A newly discovered cyber-espionage intrusion that is proficient in collecting and exfiltrating delicate documents from within air‑gapped networks. The malware is dubbed as Ramsay.
Currently, it is under active development. So far, Investigators have come three different samples, with each sample having some features. However, Researchers say that Ramsay’s targeting of air-gapped networks makes the toolkit a potential formidable threat. Typically, an air gap is a security measure used by computer networks to isolate itself from an unsecured network physically. for example the public internet or an unsecured local area network.
Researchers with ESET in a Wednesday analysis said, “Few stages of Ramsay’s framework were still under evaluation, which could potentially explain the prevailing low visibility of victims, having in mind that Ramsay’s intended targets may be under air-gapped networks, which would also impact victim visibility,”
Cybersecurity forensic analysts initially found the traces of Ramsay in VirusTotal. It was a sample uploaded from Japan. The timestamps and digital signatures for the intrusion’s components imply that its core has been under advancement since late 2019. The intrusive malware shares many ideologies with Retro, a backdoor malware associated with DarkHotel, a notorious APT group known to have convoyed cyber-crook formulae since at least 2004. Later it was also found that the malware targeted government entities of China and Japan beforehand.
Infection and its Insights
Those three samples discovered by the investigators have been practised in real-life attacks using several attack vectors. One of these appeared to be a malicious RTF document, while the other was a binary masquerading as a 7zip installer. Once these files are opened, they attempt to exploit a remote code execution vulnerability in the server (CVE-2017-0199). The vulnerability exists in the way that Microsoft Office and WordPad parse particularly crafted files.
Later an installer (lmsch.exe) is then prompted to execute, Although the previous versions used a malware agent, netwiz.exe. Further, it then deploys various modules having the ability to perform various intrusive capabilities. These modules collect all existing Microsoft Word documents comprising thee file extension such as PDF files, and.ZIP archives. After gathering it targets system file, allowing a gateway for privilege escalation via UACMe instances, collect screenshots, and scan for network shares and removable drives, later on, it replicates itself from one system to another.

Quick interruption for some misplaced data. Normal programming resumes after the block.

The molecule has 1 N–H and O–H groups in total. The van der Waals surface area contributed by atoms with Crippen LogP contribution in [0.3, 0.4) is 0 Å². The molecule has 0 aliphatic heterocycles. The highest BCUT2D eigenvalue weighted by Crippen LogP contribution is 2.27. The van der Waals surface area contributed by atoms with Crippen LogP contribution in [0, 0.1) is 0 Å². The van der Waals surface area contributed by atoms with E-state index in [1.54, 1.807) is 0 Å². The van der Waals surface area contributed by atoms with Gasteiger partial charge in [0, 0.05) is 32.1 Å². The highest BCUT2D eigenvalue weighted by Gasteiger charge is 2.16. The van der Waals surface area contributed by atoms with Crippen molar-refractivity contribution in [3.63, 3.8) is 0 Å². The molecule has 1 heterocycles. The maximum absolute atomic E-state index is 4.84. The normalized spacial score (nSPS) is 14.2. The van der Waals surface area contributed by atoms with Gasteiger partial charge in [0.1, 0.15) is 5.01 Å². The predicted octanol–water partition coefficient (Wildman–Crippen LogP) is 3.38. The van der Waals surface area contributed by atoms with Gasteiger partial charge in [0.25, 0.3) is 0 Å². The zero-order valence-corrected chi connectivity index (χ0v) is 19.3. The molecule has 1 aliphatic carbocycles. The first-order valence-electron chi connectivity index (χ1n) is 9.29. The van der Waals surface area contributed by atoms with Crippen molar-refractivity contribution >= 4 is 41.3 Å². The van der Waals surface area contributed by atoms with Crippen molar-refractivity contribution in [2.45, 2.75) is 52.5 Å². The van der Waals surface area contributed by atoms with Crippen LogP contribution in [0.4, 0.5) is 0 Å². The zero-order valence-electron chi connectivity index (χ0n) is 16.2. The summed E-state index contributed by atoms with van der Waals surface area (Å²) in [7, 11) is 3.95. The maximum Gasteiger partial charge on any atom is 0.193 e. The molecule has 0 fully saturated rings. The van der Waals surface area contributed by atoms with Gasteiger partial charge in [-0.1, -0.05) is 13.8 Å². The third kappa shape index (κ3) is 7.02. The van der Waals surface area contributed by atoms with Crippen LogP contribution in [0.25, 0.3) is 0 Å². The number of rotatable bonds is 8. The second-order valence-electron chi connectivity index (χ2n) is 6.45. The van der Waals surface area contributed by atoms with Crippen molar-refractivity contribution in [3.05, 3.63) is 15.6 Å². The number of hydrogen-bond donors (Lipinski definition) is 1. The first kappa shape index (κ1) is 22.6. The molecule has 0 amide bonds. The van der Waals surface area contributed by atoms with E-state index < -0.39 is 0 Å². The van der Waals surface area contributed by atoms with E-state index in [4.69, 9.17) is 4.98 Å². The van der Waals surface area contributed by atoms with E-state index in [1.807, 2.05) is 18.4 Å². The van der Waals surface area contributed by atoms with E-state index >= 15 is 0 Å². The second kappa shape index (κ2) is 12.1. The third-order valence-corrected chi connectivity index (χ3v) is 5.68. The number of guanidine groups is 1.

Succeeding versions of Ramsay consisted of a rootkit spreader. This spreader comprises a file-infection mechanism that alters the arrangement of benign Portable Executable (PE) files to embed itself with malicious Ramsay artefacts. These are then dependent upon host file execution.
Security personnel claimed that its ability to spread is highly aggressive in its propagation mechanism, and any PE executables residing in the targeted drives would be candidates for infection. This appraises the relationship between Ramsay’s spreading and control capabilities. It clearly shows how Ramsay’s operators leverage the framework for parallel movement, meanwhile signifying the possibility that this framework has been devised to operate within air-gapped networks.
Some Other Peculiarities of Ramsay Malware
Ramsay is also loaded with several persistence methods just like the ability to matter settings so that it could schedule a task to persist after reboot including its power to execute components as service dependencies. The most striking persistence method, however, is what the investigators call “Phantom DLL Hijacking.” This method showcases its methodologies to abuse many windows applications because of its outdated dependencies that affected the functionality of the application itself. Hence, as a result, attackers have the privilege to leverage malicious versions of these dependencies.
“This persistence technique is highly versatile, enabling Ramsay agents delivered as DLLs to fragment their logic into separated sections, implementing different functionality tailored for the subject processes where the agent will be loaded,” said researchers. “In addition, the use of this technique makes detection more difficult, since the loading of these DLLs into their respective processes/services won’t necessarily trigger an alert.”
Apart from these, Researchers also found that, unlike most conventional malware, Ramsay does not have a network-based command-and-control (C2) communication protocol, and does not attempt to connect to a remote host for communication purposes:
Further investigation showed that newer versions of the toolkit, for instance, find out machines within the list of compromised host’s subnet that is susceptible to the EternalBlue SMBv1 vulnerability.